Try and get the 29'er version for a softer ride if available and affordable, it comes fitted with all weather protection and carriers so you could attach panniers.
Giant Bicycles used to do an excellent version of this, very comfortable. Do invest in some wet weather gear, Endura cycling gear is good quality and most importantly breathable. All bike shops are on around 30% mark ups for bicycles; some up to 45%, best bet for negotiations, negotiate hard on accessories, that's where retailers make big margins, we used to make up to 150% on certain items... Finally, find a dealer that listens to your questions, plenty don't, find one you feel you can trust and take one for a test drive.
Happy wobbling riding!
P.S. - Bag yourself a great package and cycle happy. On the above model, definitely negotiate replacement of seat post for a suspension model: like this... It takes the sting out of your bum when hitting bumps!
This might be useful reading too: If not already seen? https://www.cyclescheme.co.uk/community/round-ups/round-up-hub-geared-hybrids
Yes. I believe they might have a pair of cherry W8 with matching cherry swingbases (making them a sort of SE-) for £4000ish. Even the harshest critic of floorstanders couldn’t fail to admire the sleek lines of these. Their photo doesn’t do them justice, with the pale ash pair in the background making the cherrywood look dark where it’s actually a warm colour (check out stock photos).
Even if the target speaker is a W5, you’d learn a huge amount from trying W8 at home (positioning, multi-directional drivers etc) while of course not being able to assess the bass. In fact I’d go as far as to say you’d learn a lot more from two weeks at home with some burned-in W8 than with some brand new W5.
A bit of digging reveals that I can in fact look at bikes in a selection of local shops, so I'm not limited to the ones on the Cycle Solutions site.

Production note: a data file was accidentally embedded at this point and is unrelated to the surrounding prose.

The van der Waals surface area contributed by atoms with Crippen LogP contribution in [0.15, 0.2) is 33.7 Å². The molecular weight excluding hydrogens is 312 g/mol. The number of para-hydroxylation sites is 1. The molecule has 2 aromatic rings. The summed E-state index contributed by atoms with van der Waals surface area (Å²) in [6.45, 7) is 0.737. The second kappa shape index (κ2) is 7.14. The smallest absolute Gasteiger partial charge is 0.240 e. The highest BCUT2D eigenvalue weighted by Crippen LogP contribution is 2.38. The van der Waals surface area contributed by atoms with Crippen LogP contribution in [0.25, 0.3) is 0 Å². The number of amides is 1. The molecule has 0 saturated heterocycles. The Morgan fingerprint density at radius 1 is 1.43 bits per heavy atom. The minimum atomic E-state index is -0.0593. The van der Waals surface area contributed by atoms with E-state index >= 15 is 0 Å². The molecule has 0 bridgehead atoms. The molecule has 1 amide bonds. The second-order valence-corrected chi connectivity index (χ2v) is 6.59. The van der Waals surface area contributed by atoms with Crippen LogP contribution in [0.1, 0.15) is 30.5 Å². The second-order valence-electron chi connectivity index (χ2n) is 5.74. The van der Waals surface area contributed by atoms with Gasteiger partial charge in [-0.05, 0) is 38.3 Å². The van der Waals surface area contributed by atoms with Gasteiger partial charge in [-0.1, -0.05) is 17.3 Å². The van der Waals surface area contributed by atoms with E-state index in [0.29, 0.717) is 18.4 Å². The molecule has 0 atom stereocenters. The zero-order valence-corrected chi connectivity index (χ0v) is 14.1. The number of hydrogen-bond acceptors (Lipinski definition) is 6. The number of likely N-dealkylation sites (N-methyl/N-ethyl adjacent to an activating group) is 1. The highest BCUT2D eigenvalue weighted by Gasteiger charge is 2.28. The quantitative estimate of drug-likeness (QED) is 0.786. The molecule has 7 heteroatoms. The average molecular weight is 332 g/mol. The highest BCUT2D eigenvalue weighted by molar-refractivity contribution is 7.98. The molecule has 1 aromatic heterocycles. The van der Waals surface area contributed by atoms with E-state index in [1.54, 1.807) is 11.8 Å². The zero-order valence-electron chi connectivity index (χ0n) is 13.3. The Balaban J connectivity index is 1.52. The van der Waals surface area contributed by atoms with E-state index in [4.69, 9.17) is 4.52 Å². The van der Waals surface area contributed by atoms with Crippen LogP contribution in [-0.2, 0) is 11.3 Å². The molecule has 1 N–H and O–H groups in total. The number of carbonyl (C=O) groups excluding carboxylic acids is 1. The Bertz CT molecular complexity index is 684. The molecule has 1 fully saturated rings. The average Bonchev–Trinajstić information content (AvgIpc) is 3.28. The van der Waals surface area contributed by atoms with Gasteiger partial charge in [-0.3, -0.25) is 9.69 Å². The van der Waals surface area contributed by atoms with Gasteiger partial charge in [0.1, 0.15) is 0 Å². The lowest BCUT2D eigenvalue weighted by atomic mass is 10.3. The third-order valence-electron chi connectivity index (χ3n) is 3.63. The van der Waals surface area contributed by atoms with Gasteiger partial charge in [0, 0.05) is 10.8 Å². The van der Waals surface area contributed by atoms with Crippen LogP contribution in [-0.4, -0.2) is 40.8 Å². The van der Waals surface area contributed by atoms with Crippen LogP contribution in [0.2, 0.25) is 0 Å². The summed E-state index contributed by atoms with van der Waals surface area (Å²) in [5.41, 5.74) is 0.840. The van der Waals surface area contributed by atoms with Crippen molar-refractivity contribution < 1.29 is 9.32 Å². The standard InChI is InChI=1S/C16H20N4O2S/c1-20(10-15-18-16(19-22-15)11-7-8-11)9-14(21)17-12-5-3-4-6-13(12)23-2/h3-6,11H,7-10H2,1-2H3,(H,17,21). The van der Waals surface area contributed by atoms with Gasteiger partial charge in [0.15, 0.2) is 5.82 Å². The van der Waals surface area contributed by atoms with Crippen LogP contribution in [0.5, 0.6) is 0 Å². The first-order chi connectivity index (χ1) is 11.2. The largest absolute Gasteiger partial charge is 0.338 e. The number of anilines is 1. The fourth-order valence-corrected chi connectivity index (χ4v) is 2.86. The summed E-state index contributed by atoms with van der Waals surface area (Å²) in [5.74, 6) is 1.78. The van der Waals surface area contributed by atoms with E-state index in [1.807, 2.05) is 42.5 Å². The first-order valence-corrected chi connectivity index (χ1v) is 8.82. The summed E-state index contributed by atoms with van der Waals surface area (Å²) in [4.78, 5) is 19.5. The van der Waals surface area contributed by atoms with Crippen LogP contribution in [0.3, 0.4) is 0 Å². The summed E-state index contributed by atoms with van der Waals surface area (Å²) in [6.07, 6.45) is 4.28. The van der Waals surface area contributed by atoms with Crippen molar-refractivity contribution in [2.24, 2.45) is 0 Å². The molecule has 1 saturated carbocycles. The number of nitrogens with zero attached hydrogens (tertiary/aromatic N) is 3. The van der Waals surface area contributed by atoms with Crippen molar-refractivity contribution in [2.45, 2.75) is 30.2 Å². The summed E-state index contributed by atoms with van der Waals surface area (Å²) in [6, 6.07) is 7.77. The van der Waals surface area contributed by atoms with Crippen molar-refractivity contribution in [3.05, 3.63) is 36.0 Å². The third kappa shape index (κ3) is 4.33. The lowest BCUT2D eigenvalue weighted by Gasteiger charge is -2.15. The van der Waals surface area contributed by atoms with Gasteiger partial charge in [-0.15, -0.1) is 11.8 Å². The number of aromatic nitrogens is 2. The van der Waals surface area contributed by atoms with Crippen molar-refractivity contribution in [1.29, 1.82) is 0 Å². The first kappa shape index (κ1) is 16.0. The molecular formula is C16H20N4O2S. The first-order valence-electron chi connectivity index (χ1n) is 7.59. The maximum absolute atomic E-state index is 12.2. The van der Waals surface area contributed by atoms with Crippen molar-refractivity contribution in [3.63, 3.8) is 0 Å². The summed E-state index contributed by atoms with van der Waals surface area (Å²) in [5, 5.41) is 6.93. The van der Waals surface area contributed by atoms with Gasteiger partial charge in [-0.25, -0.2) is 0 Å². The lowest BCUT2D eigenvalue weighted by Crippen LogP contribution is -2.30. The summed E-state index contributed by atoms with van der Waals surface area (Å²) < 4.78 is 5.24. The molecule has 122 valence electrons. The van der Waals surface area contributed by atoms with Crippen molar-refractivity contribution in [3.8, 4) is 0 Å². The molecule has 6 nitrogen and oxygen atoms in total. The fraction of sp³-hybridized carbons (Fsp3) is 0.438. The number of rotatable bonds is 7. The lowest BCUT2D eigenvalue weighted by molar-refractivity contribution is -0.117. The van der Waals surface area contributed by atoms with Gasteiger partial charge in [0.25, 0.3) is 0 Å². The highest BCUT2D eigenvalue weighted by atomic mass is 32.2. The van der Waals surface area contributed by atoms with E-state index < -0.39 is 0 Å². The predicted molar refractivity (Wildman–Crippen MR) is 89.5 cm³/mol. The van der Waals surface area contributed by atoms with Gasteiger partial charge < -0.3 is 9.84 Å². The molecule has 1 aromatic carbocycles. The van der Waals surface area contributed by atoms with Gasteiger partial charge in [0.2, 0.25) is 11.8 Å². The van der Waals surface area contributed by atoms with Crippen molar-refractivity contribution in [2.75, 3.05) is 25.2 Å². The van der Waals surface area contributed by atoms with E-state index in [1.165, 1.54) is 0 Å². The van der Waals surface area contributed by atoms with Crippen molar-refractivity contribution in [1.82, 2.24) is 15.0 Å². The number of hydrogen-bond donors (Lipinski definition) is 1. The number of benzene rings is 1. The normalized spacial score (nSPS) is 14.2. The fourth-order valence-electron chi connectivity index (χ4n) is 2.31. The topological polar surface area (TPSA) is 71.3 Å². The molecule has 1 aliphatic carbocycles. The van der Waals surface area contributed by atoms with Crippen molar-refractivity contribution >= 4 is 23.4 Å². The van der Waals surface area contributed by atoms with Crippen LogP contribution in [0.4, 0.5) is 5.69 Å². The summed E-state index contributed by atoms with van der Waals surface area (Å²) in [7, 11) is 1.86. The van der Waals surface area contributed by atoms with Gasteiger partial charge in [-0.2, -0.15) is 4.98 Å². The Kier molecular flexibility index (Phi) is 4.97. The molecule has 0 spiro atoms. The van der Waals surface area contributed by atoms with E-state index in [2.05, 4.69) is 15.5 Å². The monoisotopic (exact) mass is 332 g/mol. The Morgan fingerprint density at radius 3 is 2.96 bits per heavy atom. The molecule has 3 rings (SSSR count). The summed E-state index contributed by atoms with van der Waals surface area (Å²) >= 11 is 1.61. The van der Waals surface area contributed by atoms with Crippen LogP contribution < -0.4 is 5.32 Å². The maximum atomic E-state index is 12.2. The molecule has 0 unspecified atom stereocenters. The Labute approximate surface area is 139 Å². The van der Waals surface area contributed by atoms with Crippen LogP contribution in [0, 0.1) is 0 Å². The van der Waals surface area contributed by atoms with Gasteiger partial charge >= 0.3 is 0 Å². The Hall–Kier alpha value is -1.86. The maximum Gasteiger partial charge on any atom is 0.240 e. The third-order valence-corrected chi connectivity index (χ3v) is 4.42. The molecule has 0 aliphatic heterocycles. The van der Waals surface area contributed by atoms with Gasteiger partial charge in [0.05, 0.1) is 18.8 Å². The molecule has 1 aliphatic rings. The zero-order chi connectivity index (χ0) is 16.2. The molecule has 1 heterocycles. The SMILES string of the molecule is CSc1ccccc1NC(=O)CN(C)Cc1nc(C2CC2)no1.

A few that have caught my eye so far are the Marin Presidio 3, Cannondale Bad Boy (stupid name) and the Cube Hyde (the variant with belt drive).
It seems that most manufacturers offer several variants of a given model, with the base one starting at (say) £500, and the more expensive ones offering extras such as hydraulic disk brakes etc.
Plenty of retailers in Newcastle, so I'll go and check a few out and see what feels comfortable.
The answer is simple - the music is the most important - but that is why we hanker after good systems so we can enjoy the music even more. But faced with the choice of limited music and a great system (in the days when you had to buy all your music and it wasn't cheap) or lots of music and a mediocre system then I would take the latter.
Do you sit in the car and evaluate the system or do you just enjoy the music when you drive? Before the days of car audio we all had to have a bog standard AM radio - then an FM radio - then stereo - then multi speaker car systems etc etc. The development of good systems only happened because of the music.
All set up and sounding great. A million thanks to Chris for taking a detour so late at night. I said I'd buy his teas and coffees all day at the Henley bake off. He didn't seem to be aware that they're bottomless at Wetherspoons